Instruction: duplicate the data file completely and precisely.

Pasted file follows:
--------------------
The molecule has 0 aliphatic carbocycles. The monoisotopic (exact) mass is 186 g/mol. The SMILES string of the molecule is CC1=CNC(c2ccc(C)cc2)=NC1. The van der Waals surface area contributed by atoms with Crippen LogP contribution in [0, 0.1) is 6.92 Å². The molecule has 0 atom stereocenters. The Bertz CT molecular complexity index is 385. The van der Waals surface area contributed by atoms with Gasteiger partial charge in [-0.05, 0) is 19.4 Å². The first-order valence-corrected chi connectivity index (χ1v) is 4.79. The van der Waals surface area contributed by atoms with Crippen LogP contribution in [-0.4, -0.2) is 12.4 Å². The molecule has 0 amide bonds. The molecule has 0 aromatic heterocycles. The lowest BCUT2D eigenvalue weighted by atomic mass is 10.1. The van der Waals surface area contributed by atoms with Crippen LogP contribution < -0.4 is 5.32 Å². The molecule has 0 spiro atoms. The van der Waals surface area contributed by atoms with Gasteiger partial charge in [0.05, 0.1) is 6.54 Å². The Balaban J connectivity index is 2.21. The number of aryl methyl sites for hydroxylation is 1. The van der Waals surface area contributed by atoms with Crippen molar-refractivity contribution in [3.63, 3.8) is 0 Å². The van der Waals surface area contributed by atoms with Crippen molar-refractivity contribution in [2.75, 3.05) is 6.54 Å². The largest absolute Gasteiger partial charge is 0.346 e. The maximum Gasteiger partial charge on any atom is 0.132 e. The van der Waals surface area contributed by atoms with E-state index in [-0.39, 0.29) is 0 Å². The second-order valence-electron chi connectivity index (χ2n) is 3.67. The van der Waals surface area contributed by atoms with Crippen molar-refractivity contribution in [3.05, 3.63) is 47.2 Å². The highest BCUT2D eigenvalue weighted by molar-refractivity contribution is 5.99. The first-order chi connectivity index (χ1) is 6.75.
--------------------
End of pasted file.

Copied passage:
The molecule has 0 aliphatic carbocycles. The monoisotopic (exact) mass is 186 g/mol. The SMILES string of the molecule is CC1=CNC(c2ccc(C)cc2)=NC1. The van der Waals surface area contributed by atoms with Crippen LogP contribution in [0, 0.1) is 6.92 Å². The molecule has 0 atom stereocenters. The Bertz CT molecular complexity index is 385. The van der Waals surface area contributed by atoms with Gasteiger partial charge in [-0.05, 0) is 19.4 Å². The first-order valence-corrected chi connectivity index (χ1v) is 4.79. The van der Waals surface area contributed by atoms with Crippen LogP contribution in [-0.4, -0.2) is 12.4 Å². The molecule has 0 amide bonds. The molecule has 0 aromatic heterocycles. The lowest BCUT2D eigenvalue weighted by atomic mass is 10.1. The van der Waals surface area contributed by atoms with Crippen LogP contribution < -0.4 is 5.32 Å². The molecule has 0 spiro atoms. The van der Waals surface area contributed by atoms with Gasteiger partial charge in [0.05, 0.1) is 6.54 Å². The Balaban J connectivity index is 2.21. The number of aryl methyl sites for hydroxylation is 1. The van der Waals surface area contributed by atoms with Crippen molar-refractivity contribution in [3.63, 3.8) is 0 Å². The van der Waals surface area contributed by atoms with Crippen molar-refractivity contribution in [2.75, 3.05) is 6.54 Å². The largest absolute Gasteiger partial charge is 0.346 e. The maximum Gasteiger partial charge on any atom is 0.132 e. The van der Waals surface area contributed by atoms with E-state index in [-0.39, 0.29) is 0 Å². The second-order valence-electron chi connectivity index (χ2n) is 3.67. The van der Waals surface area contributed by atoms with Crippen molar-refractivity contribution in [3.05, 3.63) is 47.2 Å². The highest BCUT2D eigenvalue weighted by molar-refractivity contribution is 5.99. The first-order chi connectivity index (χ1) is 6.75.